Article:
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Rushing Through Conflict – Slow Down with Critical Thinking

Posted on Mar 06 2015 under Blog Posts

the concept of the functioning of the human body and the brainConflicts are an inevitable part of any social interaction. Regardless of the situation or parties involved, conflicts that are not managed constructively can be damaging. One valuable strategy that helps resolve conflicts more efficiently is critical thinking. By looking at a conflict objectively and analyzing the situation from an outside perspective, an individual can essentially remove themselves from the conflict in order to gain a better understanding of it. Critical thinking also allows for an individual to look at the conflict from different angles for a more complete image. While critical thinking does support conflict resolution, there are notable interferences that can impact it effectiveness. In Asking the Right Questions: A Guide to Critical Thinking, M. Neil Browne and Stuart M. Keeley call these various interferences “speed bumps” because they exist regardless of you knowing about them. Even when you are mindful of these interferences they continue to impact your critical thinking resulting in less than effective results. Below are some examples of these speed bumps.

The first “speed bump” discussed in their book is the discomfort of asking the right questions. Browne and Keely stress the importance of knowing that not everyone is comfortable being asked critical questions especially if it challenges their arguments or beliefs. While asking certain questions can help individuals understand the views of others, being too persistent or aggressive with the questioning can be offensive to some and might even lead to damaged relationships. The individual that is being questioned can feel threatened or uncomfortable since they might not be used to having their views directly challenged. The next important “speed bump” to pay attention to is thinking too quickly. The book briefly addresses the concept of “fast thinking”, which focuses on speedy and instinctive decision making. When an individual is “fast thinking” they make rash decisions that might have negative consequences. On the other hand, “slow thinking” relies more on making accurate and evaluative judgments. In order to understand another person’s perspective and the conflict overall, “slow thinking” is a valuable skill to evaluate the information being presented by the other side in order to make effective decisions. Stereotypes are another “speed bump” that prevents functional critical thinking. They are dangerous because they come into play before an individual has even approached a situation. By assigning perceived characteristics to various identities, one joins a conflict with preliminary views. Stereotypes are detrimental to resolving conflicts because these biases alter rational judgment and reasoning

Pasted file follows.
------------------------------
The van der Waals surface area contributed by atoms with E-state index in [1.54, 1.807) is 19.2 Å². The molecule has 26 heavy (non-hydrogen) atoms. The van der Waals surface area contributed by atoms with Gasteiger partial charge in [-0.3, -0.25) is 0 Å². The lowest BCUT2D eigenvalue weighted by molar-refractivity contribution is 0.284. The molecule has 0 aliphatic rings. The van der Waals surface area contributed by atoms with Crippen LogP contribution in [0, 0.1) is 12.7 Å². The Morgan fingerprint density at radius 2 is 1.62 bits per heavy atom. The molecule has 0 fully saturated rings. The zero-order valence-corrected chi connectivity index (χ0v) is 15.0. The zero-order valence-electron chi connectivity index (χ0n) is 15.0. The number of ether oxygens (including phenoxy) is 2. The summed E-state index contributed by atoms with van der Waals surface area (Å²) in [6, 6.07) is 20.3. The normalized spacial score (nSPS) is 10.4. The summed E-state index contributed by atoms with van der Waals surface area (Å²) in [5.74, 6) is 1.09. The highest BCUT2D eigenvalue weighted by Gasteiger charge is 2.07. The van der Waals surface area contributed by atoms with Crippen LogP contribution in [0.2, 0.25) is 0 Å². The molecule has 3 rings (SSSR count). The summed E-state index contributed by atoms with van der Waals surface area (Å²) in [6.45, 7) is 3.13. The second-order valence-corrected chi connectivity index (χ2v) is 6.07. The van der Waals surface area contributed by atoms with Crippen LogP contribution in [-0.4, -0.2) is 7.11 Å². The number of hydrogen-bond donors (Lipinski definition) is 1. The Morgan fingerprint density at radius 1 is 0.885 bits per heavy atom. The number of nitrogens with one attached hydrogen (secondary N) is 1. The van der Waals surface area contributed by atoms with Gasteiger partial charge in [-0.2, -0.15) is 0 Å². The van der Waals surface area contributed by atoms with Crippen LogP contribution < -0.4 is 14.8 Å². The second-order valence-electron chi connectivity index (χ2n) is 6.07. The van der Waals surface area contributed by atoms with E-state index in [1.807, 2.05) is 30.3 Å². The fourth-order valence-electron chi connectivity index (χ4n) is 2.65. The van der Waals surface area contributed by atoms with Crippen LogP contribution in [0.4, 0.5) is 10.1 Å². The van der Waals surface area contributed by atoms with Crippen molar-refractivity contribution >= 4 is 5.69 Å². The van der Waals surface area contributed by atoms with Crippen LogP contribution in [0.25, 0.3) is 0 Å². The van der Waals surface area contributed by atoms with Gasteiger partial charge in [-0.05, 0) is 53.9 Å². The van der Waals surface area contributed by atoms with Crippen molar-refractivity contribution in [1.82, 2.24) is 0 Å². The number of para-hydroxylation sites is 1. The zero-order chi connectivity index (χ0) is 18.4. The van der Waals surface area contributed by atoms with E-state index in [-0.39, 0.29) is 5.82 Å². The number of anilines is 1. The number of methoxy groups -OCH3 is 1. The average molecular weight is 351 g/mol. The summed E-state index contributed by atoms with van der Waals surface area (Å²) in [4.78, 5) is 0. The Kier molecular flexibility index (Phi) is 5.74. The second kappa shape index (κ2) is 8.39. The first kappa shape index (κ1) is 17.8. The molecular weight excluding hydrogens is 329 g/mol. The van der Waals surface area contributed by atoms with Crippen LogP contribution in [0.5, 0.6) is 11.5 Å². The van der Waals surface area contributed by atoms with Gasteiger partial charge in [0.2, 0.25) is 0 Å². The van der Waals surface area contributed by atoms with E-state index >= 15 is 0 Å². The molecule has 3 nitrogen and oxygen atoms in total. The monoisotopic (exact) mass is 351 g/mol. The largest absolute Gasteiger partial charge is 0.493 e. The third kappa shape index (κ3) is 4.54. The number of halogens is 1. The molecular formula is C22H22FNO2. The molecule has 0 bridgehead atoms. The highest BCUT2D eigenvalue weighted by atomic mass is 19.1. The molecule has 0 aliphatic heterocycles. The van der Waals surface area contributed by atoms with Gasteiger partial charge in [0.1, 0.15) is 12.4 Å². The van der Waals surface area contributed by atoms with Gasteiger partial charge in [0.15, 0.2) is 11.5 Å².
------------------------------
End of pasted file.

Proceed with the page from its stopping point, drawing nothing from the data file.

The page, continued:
Browne and Keeley identified mental habits as other aspects that hinder the performance of critical thinking. These habits blur reality and can influence judgments greatly. It is important to be aware of them in order to prevent them from occurring. The first habit discussed in the book is called the halo effect. This mental habit occurs when an individual identifies a positive or negative characteristic about another person and then concludes that all their traits are either positive or negative. An example of this is if someone were to assume that a successful banker was equally successful in all other aspects of life. Another example of the halo effect would be to assume that someone who has committed a petty crime in the past is negative in all other aspects of their life as well. This mental habit is dangerous because it can distort the other party’s image, assign a broad “good” or “bad” status to a person and ultimately affect conflict resolution. A further mental “speed bump” discussed in the book is wishful thinking. This deals with the interweaving of what one wishes to be true and what is actually declared as truth. This becomes really dangerous when one forces facts to fit to beliefs instead of fitting beliefs to facts. For example, you feel strongly that a friend has taken something from you, but you do not have any evidence. If you convince yourself enough that he took something, you will actually start believing it as truth. Browne and Keeley state that “once we recognize this tendency in ourselves, we need to keep asking, is that true because I want it to be true, or is there convincing evidence that it’s true?” (Browne and Keeley, page 20) This aspect can be emphasized by the common expression “I just know”. Even with lacking evidence, many individuals are able to create truths out of their beliefs, which is detrimental to resolving conflicts. Critical thinking is an effective tool to analyze and resolve conflicts. Regardless of experience, critical thinking “speed bumps” are present in all individuals and play a role in our conclusions. While they cannot always be ignored, these “speed bumps” can be acknowledged and managed for successful conflict resolution to occur.

 

John Wagner

Student Intern

Salisbury University – Conflict Analysis and Dispute Resolution

 


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